However, much of this can be traced to the fact that following the measures taken by the ECB in terms of relaxing collateral conditions and backstopping any stressed sovereign, the Italian banks have soaked up domestic sovereign debt simply earning the margin that Italian debt yields over ECB funding.
Source: National Treasury Departments
Even with the accommodation that has been offered by the ECB, Italian banks are almost at their saturation point of acquiring Italian government's bonds. One can have too much of a good thing.
The ongoing Asset Quality Review (AQR) and the third stress test that will cover 15 Italian banks will play a major role in determining how much further the domestic banks can go in soaking up new issues from the Tesoro. Already, the most powerful Italian in Europe, Mario Draghi in his capacity as President of the ECB has been explicit in his warnings that Italian politicians have to tackle the debt problem and lose no time in delivering meaningful economic reform.
It is by no means certain at what time and in what form the ECB would commence its own QE operations. So far all the talk from the central bank has been focused on using asset backed securities. I have argued that sovereign papers should be used, but what I think and what the ECB does are often different things. The sad point is that while QE is needed, it is another let off for Europe’s politicians.
If it is the case that the Italian banks have to begin restricting their intake of new debt at the auctions, then it will fall to Tesoro to find new buyers. The Italian economic research firm, Prometeia, has estimated that with the scale of maturities and need to roll over old debt, Italy must issue a total of EUR 65 billion in 2014. To place such an amount of paper, it will have to produce instruments that are attractive to domestic households and foreign investors. Of course, many fund managers are extremely yield hungry and if Italy offers an attractive spread against the core, it should not find too many problems in placing its paper this year.
However, the need for urgent reform is such that if it is not forthcoming, Italy may fail get away with successfully placing its debt issuance in future years.
Renzi the reformer or a man in retreat?
The central government of Italy has also to address the estimated EUR 75 billion owed to the private sector. Renzi want extra time and a new schedule of payment to be agreed whilst issuing ever more debt. I wonder, does there not come a time when the markets who can see the European Union doing nothing about the profligacy of its third largest member should take action into its own hands.
Nowhere else would any borrower be given more capital and more time when it has made little headway in delivering economic reform. Instead of actually tackling the serious flaws that have bedevilled Italy for the past 60 years, what we see is the latest in a long line of politicians that simply do not have the will to do the right thing.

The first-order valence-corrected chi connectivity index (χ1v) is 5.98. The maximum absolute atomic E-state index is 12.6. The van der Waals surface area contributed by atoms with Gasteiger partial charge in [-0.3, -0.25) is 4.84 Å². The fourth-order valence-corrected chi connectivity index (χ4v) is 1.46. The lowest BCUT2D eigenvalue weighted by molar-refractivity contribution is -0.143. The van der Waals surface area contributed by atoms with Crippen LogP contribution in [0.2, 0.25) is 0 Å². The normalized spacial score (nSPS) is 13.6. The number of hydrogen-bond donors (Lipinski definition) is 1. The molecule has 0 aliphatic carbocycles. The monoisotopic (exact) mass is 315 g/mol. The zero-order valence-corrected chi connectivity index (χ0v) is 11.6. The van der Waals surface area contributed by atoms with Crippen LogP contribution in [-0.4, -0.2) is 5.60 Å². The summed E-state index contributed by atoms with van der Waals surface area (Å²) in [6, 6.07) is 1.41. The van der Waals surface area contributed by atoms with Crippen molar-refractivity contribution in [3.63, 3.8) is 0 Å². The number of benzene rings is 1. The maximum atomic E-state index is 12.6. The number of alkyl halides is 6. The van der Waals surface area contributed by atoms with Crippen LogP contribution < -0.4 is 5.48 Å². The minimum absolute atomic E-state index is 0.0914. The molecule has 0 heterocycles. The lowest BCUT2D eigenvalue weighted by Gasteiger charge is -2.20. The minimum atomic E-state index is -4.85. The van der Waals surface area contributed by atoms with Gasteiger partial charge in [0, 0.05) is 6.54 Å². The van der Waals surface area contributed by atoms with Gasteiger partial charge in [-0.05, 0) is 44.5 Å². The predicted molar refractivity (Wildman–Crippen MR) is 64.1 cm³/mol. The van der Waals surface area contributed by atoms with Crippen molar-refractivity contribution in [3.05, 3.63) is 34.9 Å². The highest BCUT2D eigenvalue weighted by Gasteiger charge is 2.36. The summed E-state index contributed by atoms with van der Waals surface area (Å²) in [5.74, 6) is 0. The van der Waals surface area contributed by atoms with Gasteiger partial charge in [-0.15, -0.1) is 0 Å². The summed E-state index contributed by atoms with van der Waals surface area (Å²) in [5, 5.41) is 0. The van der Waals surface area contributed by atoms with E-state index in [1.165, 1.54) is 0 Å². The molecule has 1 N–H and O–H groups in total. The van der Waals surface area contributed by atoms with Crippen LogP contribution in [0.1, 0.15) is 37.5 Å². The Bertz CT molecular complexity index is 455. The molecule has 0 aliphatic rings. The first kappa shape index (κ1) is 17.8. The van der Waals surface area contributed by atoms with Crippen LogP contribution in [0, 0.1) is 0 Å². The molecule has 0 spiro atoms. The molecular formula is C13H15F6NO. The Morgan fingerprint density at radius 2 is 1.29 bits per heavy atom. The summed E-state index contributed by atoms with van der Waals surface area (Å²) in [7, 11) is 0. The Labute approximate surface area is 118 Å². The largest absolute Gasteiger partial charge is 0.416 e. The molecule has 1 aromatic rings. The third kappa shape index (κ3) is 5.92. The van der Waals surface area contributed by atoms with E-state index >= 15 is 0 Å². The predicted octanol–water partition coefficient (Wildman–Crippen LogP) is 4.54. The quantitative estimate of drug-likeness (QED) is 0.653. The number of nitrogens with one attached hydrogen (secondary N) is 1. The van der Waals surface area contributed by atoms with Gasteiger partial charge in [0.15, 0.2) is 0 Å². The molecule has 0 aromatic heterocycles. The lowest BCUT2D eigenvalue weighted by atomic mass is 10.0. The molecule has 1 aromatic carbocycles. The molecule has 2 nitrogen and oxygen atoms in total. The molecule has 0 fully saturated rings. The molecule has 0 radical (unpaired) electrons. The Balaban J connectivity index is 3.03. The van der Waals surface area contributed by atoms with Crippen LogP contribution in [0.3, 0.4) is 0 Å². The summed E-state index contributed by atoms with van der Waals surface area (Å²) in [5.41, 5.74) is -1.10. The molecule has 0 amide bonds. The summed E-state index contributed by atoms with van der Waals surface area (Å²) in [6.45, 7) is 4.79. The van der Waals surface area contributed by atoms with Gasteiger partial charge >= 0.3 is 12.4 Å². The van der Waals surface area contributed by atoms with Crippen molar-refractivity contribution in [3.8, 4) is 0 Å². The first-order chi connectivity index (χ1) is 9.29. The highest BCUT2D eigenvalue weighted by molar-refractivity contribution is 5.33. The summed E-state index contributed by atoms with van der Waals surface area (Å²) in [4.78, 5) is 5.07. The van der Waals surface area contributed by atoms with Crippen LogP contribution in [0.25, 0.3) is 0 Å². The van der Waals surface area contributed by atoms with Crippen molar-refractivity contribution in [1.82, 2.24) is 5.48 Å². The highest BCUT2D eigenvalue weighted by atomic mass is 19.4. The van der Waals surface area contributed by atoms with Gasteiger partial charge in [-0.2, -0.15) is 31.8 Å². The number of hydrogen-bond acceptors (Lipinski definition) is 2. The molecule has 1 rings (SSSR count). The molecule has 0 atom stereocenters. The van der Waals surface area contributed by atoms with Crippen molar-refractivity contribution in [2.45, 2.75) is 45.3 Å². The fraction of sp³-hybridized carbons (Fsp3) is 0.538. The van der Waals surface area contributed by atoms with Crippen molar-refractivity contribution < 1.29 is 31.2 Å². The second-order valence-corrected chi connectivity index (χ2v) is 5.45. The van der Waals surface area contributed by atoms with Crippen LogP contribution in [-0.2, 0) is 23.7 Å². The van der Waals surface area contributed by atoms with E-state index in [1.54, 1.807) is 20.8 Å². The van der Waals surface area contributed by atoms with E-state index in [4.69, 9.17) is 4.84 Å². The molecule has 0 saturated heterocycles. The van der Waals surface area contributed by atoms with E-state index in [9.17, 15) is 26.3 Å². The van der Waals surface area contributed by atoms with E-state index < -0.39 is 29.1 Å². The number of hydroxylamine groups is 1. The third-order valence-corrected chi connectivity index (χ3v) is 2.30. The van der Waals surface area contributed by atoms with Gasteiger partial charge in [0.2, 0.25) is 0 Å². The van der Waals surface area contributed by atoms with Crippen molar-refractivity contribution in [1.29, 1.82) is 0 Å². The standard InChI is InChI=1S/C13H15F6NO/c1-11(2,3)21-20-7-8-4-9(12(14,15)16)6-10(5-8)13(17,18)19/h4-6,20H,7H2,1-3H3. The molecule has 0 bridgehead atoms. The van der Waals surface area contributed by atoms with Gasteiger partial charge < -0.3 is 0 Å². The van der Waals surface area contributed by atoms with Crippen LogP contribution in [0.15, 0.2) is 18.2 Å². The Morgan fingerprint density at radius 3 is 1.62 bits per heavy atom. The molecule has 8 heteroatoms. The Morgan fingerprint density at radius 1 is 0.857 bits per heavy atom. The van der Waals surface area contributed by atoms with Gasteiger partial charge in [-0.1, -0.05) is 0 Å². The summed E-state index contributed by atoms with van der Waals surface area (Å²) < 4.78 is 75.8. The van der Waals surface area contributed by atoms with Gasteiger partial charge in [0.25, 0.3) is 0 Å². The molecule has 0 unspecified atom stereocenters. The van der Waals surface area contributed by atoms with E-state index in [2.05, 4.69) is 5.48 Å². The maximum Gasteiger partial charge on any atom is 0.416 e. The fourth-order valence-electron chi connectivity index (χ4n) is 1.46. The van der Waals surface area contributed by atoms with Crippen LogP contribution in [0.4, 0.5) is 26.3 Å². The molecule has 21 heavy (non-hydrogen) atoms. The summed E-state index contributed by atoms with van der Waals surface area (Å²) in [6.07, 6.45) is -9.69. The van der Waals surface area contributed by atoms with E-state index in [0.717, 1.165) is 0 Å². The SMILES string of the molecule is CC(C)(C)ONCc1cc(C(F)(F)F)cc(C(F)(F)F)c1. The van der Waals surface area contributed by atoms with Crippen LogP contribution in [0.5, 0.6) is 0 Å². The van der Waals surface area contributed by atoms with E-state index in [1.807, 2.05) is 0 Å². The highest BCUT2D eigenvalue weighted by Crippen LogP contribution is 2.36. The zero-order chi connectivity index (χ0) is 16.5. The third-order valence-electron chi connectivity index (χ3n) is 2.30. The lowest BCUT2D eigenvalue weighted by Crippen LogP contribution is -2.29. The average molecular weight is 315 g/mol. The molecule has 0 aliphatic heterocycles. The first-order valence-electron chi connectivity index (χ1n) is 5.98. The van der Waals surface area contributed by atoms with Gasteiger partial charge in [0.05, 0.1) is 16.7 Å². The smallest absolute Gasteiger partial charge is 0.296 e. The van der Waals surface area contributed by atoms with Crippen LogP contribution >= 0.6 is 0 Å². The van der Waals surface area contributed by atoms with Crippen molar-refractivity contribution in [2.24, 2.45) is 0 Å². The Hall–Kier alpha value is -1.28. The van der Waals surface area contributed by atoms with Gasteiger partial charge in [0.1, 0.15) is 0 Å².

As just one example, Renzi has said that by making EUR 5 billion of cost savings… which have not been realised yet…he will finance an EUR 80/month tax cut for lower income workers. Renzi said income tax would be reduced by a total of EUR 10 billion annually for 10 million low and middle income workers from May 1. He claims the cost savings will come from cutbacks in state expenditure,
However, we wonder where is the detail.
The 39-year-old said his agenda was the most ambitious Italy had ever seen yet these are promises that should not be made as they cannot be delivered unless one cooks the books. Given the promises amid such little detail, it was no surprise to see the European Union put Italy on a watch list of three countries that are burdened by severe macro-economic imbalances. In this regard Italy is ranked alongside Slovenia and Croatia, due to its weak productivity and massive debt.
Sooner or later the tide will turn and roll out of the Italian economy and budget. Italy should be dragged to reform by the market forcing yields higher…but while OMT may have saved the euro, it has actually proven to be two years of wasted time as Italy has made little progress and the new saviour is finally being seen as the same old short-term, quick fix, easy solution politician.
Such economic mismanagement would be heavily criticised if it were in Africa or Latin America. However, because it is in the Eurozone, it is accepted because the ECB has skewed the system away from economic reality. One day this house of cards will fall…just as the Roman Empire did.
-- Edited by Martin O'Rourke